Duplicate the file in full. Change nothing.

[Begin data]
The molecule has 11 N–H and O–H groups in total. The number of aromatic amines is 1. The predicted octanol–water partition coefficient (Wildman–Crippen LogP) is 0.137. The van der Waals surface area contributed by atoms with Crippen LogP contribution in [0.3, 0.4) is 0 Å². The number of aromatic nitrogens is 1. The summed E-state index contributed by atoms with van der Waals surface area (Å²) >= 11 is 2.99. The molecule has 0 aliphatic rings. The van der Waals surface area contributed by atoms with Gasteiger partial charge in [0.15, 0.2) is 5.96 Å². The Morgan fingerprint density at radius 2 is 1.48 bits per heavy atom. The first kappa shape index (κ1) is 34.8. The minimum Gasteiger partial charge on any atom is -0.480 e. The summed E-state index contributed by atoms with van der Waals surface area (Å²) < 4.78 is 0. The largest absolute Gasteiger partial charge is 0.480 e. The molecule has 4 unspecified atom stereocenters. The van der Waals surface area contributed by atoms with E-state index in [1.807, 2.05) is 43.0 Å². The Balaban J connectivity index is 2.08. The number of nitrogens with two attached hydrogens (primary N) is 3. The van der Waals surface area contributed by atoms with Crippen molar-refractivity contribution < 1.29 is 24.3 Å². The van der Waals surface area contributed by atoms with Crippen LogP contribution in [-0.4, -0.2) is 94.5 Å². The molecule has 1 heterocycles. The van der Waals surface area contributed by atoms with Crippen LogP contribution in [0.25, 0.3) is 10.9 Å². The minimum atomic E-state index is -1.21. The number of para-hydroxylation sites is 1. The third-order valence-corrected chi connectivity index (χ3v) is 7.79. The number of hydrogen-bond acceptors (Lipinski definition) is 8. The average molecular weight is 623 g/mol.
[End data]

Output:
The molecule has 11 N–H and O–H groups in total. The number of aromatic amines is 1. The predicted octanol–water partition coefficient (Wildman–Crippen LogP) is 0.137. The van der Waals surface area contributed by atoms with Crippen LogP contribution in [0.3, 0.4) is 0 Å². The number of aromatic nitrogens is 1. The summed E-state index contributed by atoms with van der Waals surface area (Å²) >= 11 is 2.99. The molecule has 0 aliphatic rings. The van der Waals surface area contributed by atoms with Gasteiger partial charge in [0.15, 0.2) is 5.96 Å². The Morgan fingerprint density at radius 2 is 1.48 bits per heavy atom. The first kappa shape index (κ1) is 34.8. The minimum Gasteiger partial charge on any atom is -0.480 e. The summed E-state index contributed by atoms with van der Waals surface area (Å²) < 4.78 is 0. The largest absolute Gasteiger partial charge is 0.480 e. The molecule has 4 unspecified atom stereocenters. The van der Waals surface area contributed by atoms with E-state index in [1.807, 2.05) is 43.0 Å². The Balaban J connectivity index is 2.08. The number of nitrogens with two attached hydrogens (primary N) is 3. The van der Waals surface area contributed by atoms with Crippen molar-refractivity contribution < 1.29 is 24.3 Å². The van der Waals surface area contributed by atoms with Crippen LogP contribution in [-0.4, -0.2) is 94.5 Å². The molecule has 1 heterocycles. The van der Waals surface area contributed by atoms with Crippen LogP contribution in [0.25, 0.3) is 10.9 Å². The minimum atomic E-state index is -1.21. The number of para-hydroxylation sites is 1. The third-order valence-corrected chi connectivity index (χ3v) is 7.79. The number of hydrogen-bond acceptors (Lipinski definition) is 8. The average molecular weight is 623 g/mol.